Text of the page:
The Vermont Natural Resources Council is seeking applications for its 2018 Small Grants for Smart Growth Program.
The grant program, launched this year, provides seed money for community-based, local initiatives related to Smart Growth including: (1) advocacy for better land use through municipal planning, regulations, or advocacy in the permit process; (2) initiatives in the following areas provided they relate to Smart Growth: transportation; housing; conservation, including agriculture, forestry, and historic preservation; downtown and/or village center development or revitalization.
“For more than 50 years, VNRC has been working with communities – most recently with groups like Exit 4 Open Space in Randolph and the Citizens for a Better Bennington – to promote smart growth opportunities in Vermont,” said VNRC Executive Director Brian Shupe. “We know that a little money can go a long way to help host a public meeting, pay for an informational letter, or kick start a planning process that helps a community have a valuable conversation about smart development. We were incredibly excited when former VNRC Board Chair Beth Humstone and her son, Chris Gignoux, came to us with this idea, and Humstone provided the resources to make it possible.”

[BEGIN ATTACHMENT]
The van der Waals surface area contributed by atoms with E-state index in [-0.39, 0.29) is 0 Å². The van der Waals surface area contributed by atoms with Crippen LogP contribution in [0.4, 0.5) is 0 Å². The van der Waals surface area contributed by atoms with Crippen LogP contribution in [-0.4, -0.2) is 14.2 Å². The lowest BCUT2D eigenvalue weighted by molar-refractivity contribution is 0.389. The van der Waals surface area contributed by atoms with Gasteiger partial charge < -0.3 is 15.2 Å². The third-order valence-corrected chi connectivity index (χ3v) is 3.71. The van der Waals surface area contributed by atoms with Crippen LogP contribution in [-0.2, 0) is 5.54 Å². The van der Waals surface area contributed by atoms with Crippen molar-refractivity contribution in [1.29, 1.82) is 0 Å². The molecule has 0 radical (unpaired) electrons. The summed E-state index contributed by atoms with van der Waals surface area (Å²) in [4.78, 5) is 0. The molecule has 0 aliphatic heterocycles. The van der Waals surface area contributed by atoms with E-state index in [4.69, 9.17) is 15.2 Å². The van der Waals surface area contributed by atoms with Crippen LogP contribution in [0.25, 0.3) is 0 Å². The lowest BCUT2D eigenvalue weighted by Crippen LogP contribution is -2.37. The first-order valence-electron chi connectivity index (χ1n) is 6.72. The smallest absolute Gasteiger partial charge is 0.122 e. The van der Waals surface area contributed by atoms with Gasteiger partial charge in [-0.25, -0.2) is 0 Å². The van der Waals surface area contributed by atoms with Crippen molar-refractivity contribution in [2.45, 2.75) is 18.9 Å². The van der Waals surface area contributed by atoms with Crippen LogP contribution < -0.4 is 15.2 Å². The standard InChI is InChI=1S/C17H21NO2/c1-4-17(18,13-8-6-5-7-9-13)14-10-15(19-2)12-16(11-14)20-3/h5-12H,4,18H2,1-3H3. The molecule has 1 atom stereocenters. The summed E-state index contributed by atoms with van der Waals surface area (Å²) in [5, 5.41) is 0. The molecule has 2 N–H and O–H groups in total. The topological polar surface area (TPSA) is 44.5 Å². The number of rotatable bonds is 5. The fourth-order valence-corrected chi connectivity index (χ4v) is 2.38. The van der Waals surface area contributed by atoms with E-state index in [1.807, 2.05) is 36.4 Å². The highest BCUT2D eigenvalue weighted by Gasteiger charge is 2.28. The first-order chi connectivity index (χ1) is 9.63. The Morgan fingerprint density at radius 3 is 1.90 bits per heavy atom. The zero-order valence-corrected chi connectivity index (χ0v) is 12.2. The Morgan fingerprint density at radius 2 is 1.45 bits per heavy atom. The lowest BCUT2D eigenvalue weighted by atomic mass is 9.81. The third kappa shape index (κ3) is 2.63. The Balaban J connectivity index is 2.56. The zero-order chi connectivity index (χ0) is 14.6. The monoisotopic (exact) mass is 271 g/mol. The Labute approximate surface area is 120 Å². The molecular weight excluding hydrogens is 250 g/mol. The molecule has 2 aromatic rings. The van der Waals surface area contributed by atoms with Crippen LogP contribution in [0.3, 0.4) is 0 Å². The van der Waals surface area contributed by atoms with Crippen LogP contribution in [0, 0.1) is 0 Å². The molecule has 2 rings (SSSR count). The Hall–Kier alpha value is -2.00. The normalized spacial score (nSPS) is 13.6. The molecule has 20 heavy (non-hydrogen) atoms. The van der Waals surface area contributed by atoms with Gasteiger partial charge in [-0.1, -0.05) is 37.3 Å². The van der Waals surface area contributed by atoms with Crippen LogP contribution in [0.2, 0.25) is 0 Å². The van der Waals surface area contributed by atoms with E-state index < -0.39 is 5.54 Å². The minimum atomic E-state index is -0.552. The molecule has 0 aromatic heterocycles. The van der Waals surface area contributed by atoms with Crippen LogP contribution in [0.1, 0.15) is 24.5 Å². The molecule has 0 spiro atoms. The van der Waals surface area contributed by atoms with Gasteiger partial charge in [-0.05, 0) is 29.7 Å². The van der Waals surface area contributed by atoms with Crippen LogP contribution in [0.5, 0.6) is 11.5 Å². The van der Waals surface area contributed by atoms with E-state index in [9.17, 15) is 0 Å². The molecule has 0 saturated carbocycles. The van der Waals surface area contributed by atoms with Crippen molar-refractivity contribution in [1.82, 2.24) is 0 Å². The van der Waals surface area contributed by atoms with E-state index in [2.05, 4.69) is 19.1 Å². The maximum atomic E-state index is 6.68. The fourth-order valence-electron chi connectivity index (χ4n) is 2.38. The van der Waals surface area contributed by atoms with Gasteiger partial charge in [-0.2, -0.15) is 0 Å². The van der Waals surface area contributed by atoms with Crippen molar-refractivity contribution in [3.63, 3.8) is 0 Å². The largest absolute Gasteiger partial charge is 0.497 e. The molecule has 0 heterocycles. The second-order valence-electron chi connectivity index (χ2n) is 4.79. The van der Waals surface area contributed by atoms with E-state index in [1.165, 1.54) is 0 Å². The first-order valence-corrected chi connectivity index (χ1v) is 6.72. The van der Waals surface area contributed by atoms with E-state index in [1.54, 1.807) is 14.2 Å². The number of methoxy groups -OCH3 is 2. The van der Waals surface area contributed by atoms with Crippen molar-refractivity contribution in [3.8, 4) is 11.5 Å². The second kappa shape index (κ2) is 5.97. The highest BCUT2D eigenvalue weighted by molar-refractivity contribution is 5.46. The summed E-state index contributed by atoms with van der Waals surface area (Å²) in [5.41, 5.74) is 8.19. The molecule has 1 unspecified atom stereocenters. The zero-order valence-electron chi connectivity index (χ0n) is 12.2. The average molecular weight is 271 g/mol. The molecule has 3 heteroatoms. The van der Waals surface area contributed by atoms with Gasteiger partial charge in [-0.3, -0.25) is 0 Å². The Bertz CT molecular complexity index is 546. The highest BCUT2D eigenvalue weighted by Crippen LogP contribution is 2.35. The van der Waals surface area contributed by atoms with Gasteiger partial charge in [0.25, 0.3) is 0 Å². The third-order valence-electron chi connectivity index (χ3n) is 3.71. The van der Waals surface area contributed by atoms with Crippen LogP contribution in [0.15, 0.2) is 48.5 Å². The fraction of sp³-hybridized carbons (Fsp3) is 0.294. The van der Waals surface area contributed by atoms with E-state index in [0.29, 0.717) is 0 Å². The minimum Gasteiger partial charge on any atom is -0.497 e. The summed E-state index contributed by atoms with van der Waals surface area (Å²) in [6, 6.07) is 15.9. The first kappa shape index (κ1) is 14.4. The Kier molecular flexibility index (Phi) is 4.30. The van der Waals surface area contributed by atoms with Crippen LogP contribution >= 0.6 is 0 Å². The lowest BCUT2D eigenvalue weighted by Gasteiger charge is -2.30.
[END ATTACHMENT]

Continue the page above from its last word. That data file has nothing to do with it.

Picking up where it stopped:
Humstone, in addition to formerly being the VNRC Board Chair, co-founded the Vermont Forum on Sprawl with the late John Ewing. The Forum on Sprawl eventually became Smart Growth Vermont, which merged in 2011 with VNRC. Through this fund, Humstone will continue her legacy of supporting smart growth approaches in Vermont communities.
“Because VNRC is a statewide leader on smart growth, the organization is uniquely positioned to run this small grant program. I’ve seen firsthand the important role that people working at the local level have to play in shaping the future of their communities,” noted Humstone. “I believe these grants will help catalyze communities and citizens around the state to revitalize village and urban centers, provide housing for all citizens, promote pedestrian, bicycle and public transit access, and enhance the rural countryside for farming, forestry and conservation.”